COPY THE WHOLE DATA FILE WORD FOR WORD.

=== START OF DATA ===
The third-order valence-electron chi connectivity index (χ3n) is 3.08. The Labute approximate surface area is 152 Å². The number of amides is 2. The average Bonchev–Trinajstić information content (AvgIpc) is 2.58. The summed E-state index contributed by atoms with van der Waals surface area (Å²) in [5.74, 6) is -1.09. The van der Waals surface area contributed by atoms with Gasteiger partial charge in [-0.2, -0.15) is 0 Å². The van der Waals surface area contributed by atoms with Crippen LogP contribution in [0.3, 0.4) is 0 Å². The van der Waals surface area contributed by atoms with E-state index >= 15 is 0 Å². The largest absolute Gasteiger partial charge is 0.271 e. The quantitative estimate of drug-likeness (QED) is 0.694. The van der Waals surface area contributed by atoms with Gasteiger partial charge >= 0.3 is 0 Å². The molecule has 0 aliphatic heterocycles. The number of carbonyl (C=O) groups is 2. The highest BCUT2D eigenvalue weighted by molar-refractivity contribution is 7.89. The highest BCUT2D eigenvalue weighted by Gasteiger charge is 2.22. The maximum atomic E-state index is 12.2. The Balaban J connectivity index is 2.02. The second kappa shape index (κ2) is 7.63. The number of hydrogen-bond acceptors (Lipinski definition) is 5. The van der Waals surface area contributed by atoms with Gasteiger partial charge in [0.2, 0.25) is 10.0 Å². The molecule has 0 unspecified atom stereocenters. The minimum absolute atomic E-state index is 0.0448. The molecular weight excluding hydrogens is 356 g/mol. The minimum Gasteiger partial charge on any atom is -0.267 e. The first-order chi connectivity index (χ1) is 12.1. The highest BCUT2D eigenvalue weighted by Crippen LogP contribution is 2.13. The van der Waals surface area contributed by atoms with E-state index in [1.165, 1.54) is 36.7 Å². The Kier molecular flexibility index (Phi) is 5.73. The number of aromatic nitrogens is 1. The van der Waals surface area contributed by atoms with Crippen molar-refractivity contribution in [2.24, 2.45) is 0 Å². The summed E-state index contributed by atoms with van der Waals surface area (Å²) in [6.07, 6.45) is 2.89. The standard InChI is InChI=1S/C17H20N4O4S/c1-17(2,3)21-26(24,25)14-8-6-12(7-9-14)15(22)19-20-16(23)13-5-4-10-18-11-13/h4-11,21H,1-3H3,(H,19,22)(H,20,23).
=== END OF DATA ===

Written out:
The third-order valence-electron chi connectivity index (χ3n) is 3.08. The Labute approximate surface area is 152 Å². The number of amides is 2. The average Bonchev–Trinajstić information content (AvgIpc) is 2.58. The summed E-state index contributed by atoms with van der Waals surface area (Å²) in [5.74, 6) is -1.09. The van der Waals surface area contributed by atoms with Gasteiger partial charge in [-0.2, -0.15) is 0 Å². The van der Waals surface area contributed by atoms with Crippen LogP contribution in [0.3, 0.4) is 0 Å². The van der Waals surface area contributed by atoms with E-state index >= 15 is 0 Å². The largest absolute Gasteiger partial charge is 0.271 e. The quantitative estimate of drug-likeness (QED) is 0.694. The van der Waals surface area contributed by atoms with Gasteiger partial charge >= 0.3 is 0 Å². The molecule has 0 aliphatic heterocycles. The number of carbonyl (C=O) groups is 2. The highest BCUT2D eigenvalue weighted by molar-refractivity contribution is 7.89. The highest BCUT2D eigenvalue weighted by Gasteiger charge is 2.22. The maximum atomic E-state index is 12.2. The Balaban J connectivity index is 2.02. The second kappa shape index (κ2) is 7.63. The number of hydrogen-bond acceptors (Lipinski definition) is 5. The van der Waals surface area contributed by atoms with Gasteiger partial charge in [0.2, 0.25) is 10.0 Å². The molecule has 0 unspecified atom stereocenters. The minimum absolute atomic E-state index is 0.0448. The molecular weight excluding hydrogens is 356 g/mol. The minimum Gasteiger partial charge on any atom is -0.267 e. The first-order chi connectivity index (χ1) is 12.1. The highest BCUT2D eigenvalue weighted by Crippen LogP contribution is 2.13. The van der Waals surface area contributed by atoms with E-state index in [1.165, 1.54) is 36.7 Å². The Kier molecular flexibility index (Phi) is 5.73. The number of aromatic nitrogens is 1. The van der Waals surface area contributed by atoms with Crippen molar-refractivity contribution in [2.24, 2.45) is 0 Å². The summed E-state index contributed by atoms with van der Waals surface area (Å²) in [6.07, 6.45) is 2.89. The standard InChI is InChI=1S/C17H20N4O4S/c1-17(2,3)21-26(24,25)14-8-6-12(7-9-14)15(22)19-20-16(23)13-5-4-10-18-11-13/h4-11,21H,1-3H3,(H,19,22)(H,20,23).